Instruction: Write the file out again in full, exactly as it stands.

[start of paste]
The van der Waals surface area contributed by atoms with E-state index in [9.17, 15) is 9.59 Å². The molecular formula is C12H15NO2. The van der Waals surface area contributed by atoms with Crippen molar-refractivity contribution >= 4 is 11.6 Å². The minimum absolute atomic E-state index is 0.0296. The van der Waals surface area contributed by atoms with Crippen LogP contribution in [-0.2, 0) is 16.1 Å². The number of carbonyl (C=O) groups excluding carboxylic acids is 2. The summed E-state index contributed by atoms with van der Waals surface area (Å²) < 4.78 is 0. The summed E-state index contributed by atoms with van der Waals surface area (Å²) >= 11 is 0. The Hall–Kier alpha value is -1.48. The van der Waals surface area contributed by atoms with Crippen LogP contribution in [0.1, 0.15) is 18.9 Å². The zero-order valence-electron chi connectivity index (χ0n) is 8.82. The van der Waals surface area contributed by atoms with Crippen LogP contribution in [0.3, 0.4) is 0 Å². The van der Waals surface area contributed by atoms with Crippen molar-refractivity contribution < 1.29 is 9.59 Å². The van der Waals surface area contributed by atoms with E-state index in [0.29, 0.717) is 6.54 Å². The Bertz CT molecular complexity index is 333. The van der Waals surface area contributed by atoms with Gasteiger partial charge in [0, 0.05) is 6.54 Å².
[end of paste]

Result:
The van der Waals surface area contributed by atoms with E-state index in [9.17, 15) is 9.59 Å². The molecular formula is C12H15NO2. The van der Waals surface area contributed by atoms with Crippen molar-refractivity contribution >= 4 is 11.6 Å². The minimum absolute atomic E-state index is 0.0296. The van der Waals surface area contributed by atoms with Crippen LogP contribution in [-0.2, 0) is 16.1 Å². The number of carbonyl (C=O) groups excluding carboxylic acids is 2. The summed E-state index contributed by atoms with van der Waals surface area (Å²) < 4.78 is 0. The summed E-state index contributed by atoms with van der Waals surface area (Å²) >= 11 is 0. The Hall–Kier alpha value is -1.48. The van der Waals surface area contributed by atoms with Crippen LogP contribution in [0.1, 0.15) is 18.9 Å². The zero-order valence-electron chi connectivity index (χ0n) is 8.82. The van der Waals surface area contributed by atoms with Crippen LogP contribution in [0.3, 0.4) is 0 Å². The van der Waals surface area contributed by atoms with Crippen molar-refractivity contribution < 1.29 is 9.59 Å². The van der Waals surface area contributed by atoms with E-state index in [0.29, 0.717) is 6.54 Å². The Bertz CT molecular complexity index is 333. The van der Waals surface area contributed by atoms with Gasteiger partial charge in [0, 0.05) is 6.54 Å².